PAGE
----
Previously on It's a Spaz Spaz Spaz Spaz World: Ships passing each other -- like ships that pass in the night, only during the day. More frantic running than primary season in New Hampshire. "Jungle camp." (Yeah, Phil says it again. Bring on the Scandale Bureaucratesque!) Iguacu Falls. At the airport, Chris fell in love with his ticket agent, but she didn't like him that way. Blake and Paige were both perfect size sixes and wore matching gold lavalieres. The alliance between Taraweasel and Boston lasted just long enough for Alex to waggle his eyebrows in Tara's general direction, and then it burned down, fell over, and sank into the swamp. Mary and Peach were told they were going to be killed for their backpacks, but fortunately for those of us who were not looking for them to make quite that much reality television history, they weren't. Peach was the Foster Grants distributor of Langa Township. The teams were greeted at the pit stop by Thomas Jefferson. Peggy and Claire were eliminated, much to Peggy's obvious relief. Who, Phil wonders in his deliriously dulcet tones, will be eliminated tonight?
Credits. Take a deep breath. "Wil! Has! Fleas! He has a Hair! Dis-ease! He smells like rot-ten meat! He has big hai-ry feet! He! Can't! Dance! He wears an-noy-ing pants! He has a hump! He yells...too much...don't look...don't touch...and he's...way! Too! Tense! He has no fa-shion sense! The Weasel! [BOMP.]"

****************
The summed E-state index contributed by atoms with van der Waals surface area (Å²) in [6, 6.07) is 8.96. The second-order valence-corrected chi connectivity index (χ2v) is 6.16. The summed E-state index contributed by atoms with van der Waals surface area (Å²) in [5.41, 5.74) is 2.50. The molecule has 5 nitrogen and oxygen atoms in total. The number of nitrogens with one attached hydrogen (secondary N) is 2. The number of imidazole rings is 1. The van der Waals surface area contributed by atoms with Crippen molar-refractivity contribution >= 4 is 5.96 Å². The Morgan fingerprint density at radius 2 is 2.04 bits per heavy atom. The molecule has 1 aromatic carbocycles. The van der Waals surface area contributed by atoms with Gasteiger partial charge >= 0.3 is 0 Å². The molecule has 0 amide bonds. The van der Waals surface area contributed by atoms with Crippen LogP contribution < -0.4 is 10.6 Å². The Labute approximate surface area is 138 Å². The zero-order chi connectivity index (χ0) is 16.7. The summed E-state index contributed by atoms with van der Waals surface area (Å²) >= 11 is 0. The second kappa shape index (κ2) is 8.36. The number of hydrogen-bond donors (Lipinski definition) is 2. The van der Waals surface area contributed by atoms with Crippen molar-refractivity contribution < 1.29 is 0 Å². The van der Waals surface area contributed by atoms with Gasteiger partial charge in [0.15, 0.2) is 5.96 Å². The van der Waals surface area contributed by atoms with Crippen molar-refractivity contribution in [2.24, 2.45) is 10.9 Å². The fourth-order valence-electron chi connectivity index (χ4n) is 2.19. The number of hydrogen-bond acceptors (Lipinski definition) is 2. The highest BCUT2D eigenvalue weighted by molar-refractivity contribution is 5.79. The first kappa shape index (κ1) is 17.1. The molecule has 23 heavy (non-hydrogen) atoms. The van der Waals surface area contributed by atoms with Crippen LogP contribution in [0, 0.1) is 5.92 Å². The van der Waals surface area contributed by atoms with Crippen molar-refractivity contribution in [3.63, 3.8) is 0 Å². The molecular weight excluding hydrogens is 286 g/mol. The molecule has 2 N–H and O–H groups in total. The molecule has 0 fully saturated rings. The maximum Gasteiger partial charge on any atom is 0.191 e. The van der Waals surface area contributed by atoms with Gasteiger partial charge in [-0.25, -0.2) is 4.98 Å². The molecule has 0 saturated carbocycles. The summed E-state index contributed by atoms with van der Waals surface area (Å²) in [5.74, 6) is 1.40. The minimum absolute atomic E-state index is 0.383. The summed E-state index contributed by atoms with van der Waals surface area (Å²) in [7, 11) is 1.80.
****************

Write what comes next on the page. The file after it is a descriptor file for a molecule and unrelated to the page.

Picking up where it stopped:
Commercials. I really think there may be something unseemly going on between the Michelin Man and that tire.
Winery. Ironically, the camera-careening around the estate isn't all that drunken. Perhaps now that they have access to all the wine they can drink, it's not as much fun anymore. Anyway, Phil explains that we are at a three-hundred-year-old estate in South African wine country. Phil's voice sounds a little subdued, like he has a slight cold, or maybe he's trying not to wake up the grapes. Mandatory rest period, eating, mingling, et cetera. Phil notes that during the pit stop, some of the teams "celebrated more than others."
Cut to a thoroughly sloshed Wil, looking like...well, many of us, on a few occasions we are loath to recall. Peach says that some trouble started at the dinner table, and Dave clarifies that the evildoers were Boston and Wil. Really? Alert the media. Apparently, they were getting "loud and vulgar," especially the Weasel. Speaking of rodents, Wil, wearing his hideous purple-and-white shirt, interviews about what is, by now, fairly obvious -- the fact that he had a lot to drink at the pit stop. Cut back to the previous evening, where a barely-able-to-remain-upright Wil says, "I want to have fun with the hot South African ladies, man." Alex is highly entertained, but I suppose he can afford to be. ("Dude, you're hilarious! Mind if I borrow your wife?") Anyway, Mary says that "a couple of lines got crossed, and Wil played a key part in that." Wil explains that Russell didn't appreciate the swearing that became part of the revelry (as it so often does). Cut back to a swaying Wil. Wil even admits that Jeebus "had reasons to be upset," although he also somehow attributes Russell's reaction to his being in last place, which...I think is a stretch. I know plenty of people of all ages, religions, and philosophies of life that would not appreciate being part of what's going on here, and I don't think you have to be losing the race to feel that way. In fact, I generally don't want to be a part of it, even when I'm the one doing it. Actually, especially when I'm the one doing it.